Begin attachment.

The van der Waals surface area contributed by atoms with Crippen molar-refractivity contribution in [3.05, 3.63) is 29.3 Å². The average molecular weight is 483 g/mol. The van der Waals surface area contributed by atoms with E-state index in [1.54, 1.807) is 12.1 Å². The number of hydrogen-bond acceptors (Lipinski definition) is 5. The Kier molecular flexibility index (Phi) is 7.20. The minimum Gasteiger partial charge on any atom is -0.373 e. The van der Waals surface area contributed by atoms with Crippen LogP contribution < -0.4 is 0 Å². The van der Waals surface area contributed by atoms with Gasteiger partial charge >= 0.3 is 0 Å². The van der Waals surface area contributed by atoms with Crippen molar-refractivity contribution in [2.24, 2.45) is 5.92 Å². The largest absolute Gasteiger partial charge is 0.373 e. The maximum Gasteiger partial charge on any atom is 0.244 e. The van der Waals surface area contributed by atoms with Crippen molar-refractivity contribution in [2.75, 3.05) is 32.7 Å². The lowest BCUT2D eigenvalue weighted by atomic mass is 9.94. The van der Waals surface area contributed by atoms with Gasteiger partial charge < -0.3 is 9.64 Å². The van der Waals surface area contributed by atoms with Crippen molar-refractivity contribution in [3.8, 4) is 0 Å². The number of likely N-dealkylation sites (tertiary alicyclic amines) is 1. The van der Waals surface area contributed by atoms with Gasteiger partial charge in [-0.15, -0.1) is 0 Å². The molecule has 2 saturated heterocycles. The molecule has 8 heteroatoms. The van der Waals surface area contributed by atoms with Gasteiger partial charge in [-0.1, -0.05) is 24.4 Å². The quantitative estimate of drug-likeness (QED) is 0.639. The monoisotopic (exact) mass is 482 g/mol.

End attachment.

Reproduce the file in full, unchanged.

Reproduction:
The van der Waals surface area contributed by atoms with Crippen molar-refractivity contribution in [3.05, 3.63) is 29.3 Å². The average molecular weight is 483 g/mol. The van der Waals surface area contributed by atoms with E-state index in [1.54, 1.807) is 12.1 Å². The number of hydrogen-bond acceptors (Lipinski definition) is 5. The Kier molecular flexibility index (Phi) is 7.20. The minimum Gasteiger partial charge on any atom is -0.373 e. The van der Waals surface area contributed by atoms with Crippen LogP contribution < -0.4 is 0 Å². The van der Waals surface area contributed by atoms with Gasteiger partial charge >= 0.3 is 0 Å². The van der Waals surface area contributed by atoms with Crippen molar-refractivity contribution in [2.24, 2.45) is 5.92 Å². The largest absolute Gasteiger partial charge is 0.373 e. The maximum Gasteiger partial charge on any atom is 0.244 e. The van der Waals surface area contributed by atoms with Crippen molar-refractivity contribution in [2.75, 3.05) is 32.7 Å². The lowest BCUT2D eigenvalue weighted by atomic mass is 9.94. The van der Waals surface area contributed by atoms with Gasteiger partial charge < -0.3 is 9.64 Å². The van der Waals surface area contributed by atoms with Crippen molar-refractivity contribution in [3.8, 4) is 0 Å². The number of likely N-dealkylation sites (tertiary alicyclic amines) is 1. The van der Waals surface area contributed by atoms with Gasteiger partial charge in [-0.15, -0.1) is 0 Å². The molecule has 2 saturated heterocycles. The molecule has 8 heteroatoms. The van der Waals surface area contributed by atoms with Gasteiger partial charge in [-0.1, -0.05) is 24.4 Å². The quantitative estimate of drug-likeness (QED) is 0.639. The monoisotopic (exact) mass is 482 g/mol.